I know that a man is often prone
to exaggerate the importance of his own particular environment.
However, I wish to distinctly declare that my residence in Los Angeles
has not made me so provincial that I have ever been unaware of the
exceeding insignificance of the editor of the Los Angeles Times.
I forget his name for the moment. It would enlighten no one anyway.
Of late years he has seemingly been running his paper for the one
and particular object of vilifying Wilshire and his views. Ordinarily
such a course might be passed over without comment. In fact it might
be regarded as a species of bastard advertising having considerable
However, the assassination of the
President has led him into such extreme language that I feel called
upon to point out the danger of allowing such unrestrained liberty
of the press. Liberty is not license.
The Times has long felt that
almost any means of suppressing my views should be adopted.
After the President was shot it could
not resist displaying, with its professional weeping and wailing,
its exultation that the foul deed would prove a means toward suppressing
Let me quote from its editorial:
“Some terrible shock was needed,
perhaps, to restore the public mind and the public conscience
to a normal appreciation and understanding of the true significance
of these crimes of society and our system of government.
“The fateful blow has been delivered,
and the whole nation is weeping and shuddering at the horror
of it. If it shall serve to stir the public conscience to normal
and wholesome action, even this supreme and pitiful sacrifice
will not have been wholly in vain.”
This is simply a parallel of the
workings of the diseased brain of Czolgosz that led to the assassination
of the President.
The anarchist looks over society and
he, like the editor of the Times, sees a dreadful state of
affairs. They both say to themselves “some terrible shock is needed
to restore the public mind and public conscience.” The only difference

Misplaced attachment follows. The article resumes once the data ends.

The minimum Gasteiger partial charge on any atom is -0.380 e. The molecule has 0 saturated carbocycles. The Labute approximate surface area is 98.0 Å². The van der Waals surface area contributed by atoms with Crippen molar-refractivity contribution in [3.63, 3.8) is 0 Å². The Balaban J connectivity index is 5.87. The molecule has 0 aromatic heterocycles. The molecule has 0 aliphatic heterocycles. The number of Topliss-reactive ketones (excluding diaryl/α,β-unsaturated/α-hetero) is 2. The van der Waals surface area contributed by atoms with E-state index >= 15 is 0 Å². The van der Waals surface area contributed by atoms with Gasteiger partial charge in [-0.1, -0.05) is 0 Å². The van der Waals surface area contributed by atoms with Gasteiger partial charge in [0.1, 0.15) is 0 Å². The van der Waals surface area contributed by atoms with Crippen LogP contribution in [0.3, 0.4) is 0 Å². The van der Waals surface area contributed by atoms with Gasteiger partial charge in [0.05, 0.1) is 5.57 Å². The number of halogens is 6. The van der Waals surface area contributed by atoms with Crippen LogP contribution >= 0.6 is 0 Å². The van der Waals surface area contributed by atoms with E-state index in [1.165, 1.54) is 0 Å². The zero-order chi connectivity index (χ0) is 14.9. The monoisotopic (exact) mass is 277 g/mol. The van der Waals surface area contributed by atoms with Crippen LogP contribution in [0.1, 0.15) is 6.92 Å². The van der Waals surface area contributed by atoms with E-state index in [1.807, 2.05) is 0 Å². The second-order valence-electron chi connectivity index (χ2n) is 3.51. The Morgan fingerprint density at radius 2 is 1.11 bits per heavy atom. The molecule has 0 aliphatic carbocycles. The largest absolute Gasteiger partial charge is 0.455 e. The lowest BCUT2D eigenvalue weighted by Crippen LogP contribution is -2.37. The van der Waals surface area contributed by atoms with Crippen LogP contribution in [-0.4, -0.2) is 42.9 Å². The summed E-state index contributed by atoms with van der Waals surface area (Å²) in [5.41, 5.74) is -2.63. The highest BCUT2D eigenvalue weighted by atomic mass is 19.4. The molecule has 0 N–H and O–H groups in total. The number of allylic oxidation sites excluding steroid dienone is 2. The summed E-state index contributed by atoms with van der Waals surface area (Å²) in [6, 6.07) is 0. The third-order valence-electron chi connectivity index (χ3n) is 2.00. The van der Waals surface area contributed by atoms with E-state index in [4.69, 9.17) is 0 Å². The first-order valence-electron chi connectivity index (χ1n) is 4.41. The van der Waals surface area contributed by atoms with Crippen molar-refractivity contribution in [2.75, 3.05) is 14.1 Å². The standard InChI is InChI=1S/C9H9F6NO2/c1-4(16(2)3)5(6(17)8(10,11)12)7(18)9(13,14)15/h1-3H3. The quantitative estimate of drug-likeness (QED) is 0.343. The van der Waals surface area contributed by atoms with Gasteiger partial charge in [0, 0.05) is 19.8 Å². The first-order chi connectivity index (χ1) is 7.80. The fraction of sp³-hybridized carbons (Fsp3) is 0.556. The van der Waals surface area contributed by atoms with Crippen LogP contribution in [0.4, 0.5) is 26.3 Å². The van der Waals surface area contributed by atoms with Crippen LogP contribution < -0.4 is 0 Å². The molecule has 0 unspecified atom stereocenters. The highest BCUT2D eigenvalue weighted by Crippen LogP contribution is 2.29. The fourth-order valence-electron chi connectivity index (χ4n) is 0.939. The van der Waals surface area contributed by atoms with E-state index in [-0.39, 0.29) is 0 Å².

between them is that the editor of the Times talks and the
The Times now says, in order
no doubt to divert attention from itself on the “stop thief” theory:
“While we have laws all too
complex and too stringent regulating the conduct of citizens
in certain directions, we have seemingly been blind to the dangers
arising from the wanton, systematic and outrageous abuse of
the privileges of free speech and a free press.”
All this is quite true, but it is
of course hard to determine exactly when [su]ch men as the editor
of the Times and his kidney should be transferred from the
editorial office to the rock pile. Possibly a safe rule would be
when a jury decides that they have not only attempted to hold a
man up to public scorn and hatred by false allegations, but did
so knowing that the allegations were false at the time of utterance.
I reproduce in this issue two cartoons
from the Times that have appeared since the assassination,
which would probably land the edit[o]r behind the bars if a law
of this nature was now in force. It will be noticed that he classifies
Socialists, with convicts, anarchists and the insane. All know the
feeling in this country, and it is perfectly well founded and justified,
against anarchists. They are a pestilential nuisance and nobody
more than the Socialist wishes the[m] out of the way. When now the
Times classifies Socialists with such outcasts it is maliciously
and deliberately endeavoring to incite the ignorant to acts of violence
against Socialists. I say maliciously because, although the editor
of the Times is ignorant of most things, still he has been
informed repeatedly to my own personal knowledge as to the aims
of Socialists and he himself is allowed the privilege of a personal
acquaintance of a number of men of wealth and position like myself
who are avowed Socialists. It is rea[d]ily admitted that the effect
of his cartoons and editorials is just opposite that intended, inasmuch
as the animus is too apparent, but the intent is there just the
 same and it is the intent
that is to be considered.
When an editor deliberately, repeatedly
and maliciously endeavors to incite his readers to acts of violence
against men whom he knows represent the intelligence and morality
of his own community, there may be a certain truth in his contention
that the liberty of the press is being abused.
No [o]ne to-day is howling more than
the Times against Mr. Hearst, alleging that the cartoons
in his paper led to the assassination of McKinley. I would like
to know what the editor of the Times would say in justification
of himself if some weak-minded person should be led by his own cartoons
to assassinate a Socialist? Of course the editor would be glad of
it, but he would no more dare to say so than do the avowed anarchist
editors dare rejoice at the assassination of McKinley.
If Hearst can be blamed for inciting
to assassination then the editor of the Times can also be
If there is one paper in this country
worthy of suppression it is the Los Angeles Times. A paper
that not only finds comfort in the assassination of McKinley for
the reason that “perhaps some terrible shock was needed,” but that
has ever since that event repeatedly approved of the tactics of
the anarchists by actions speaking far louder than words.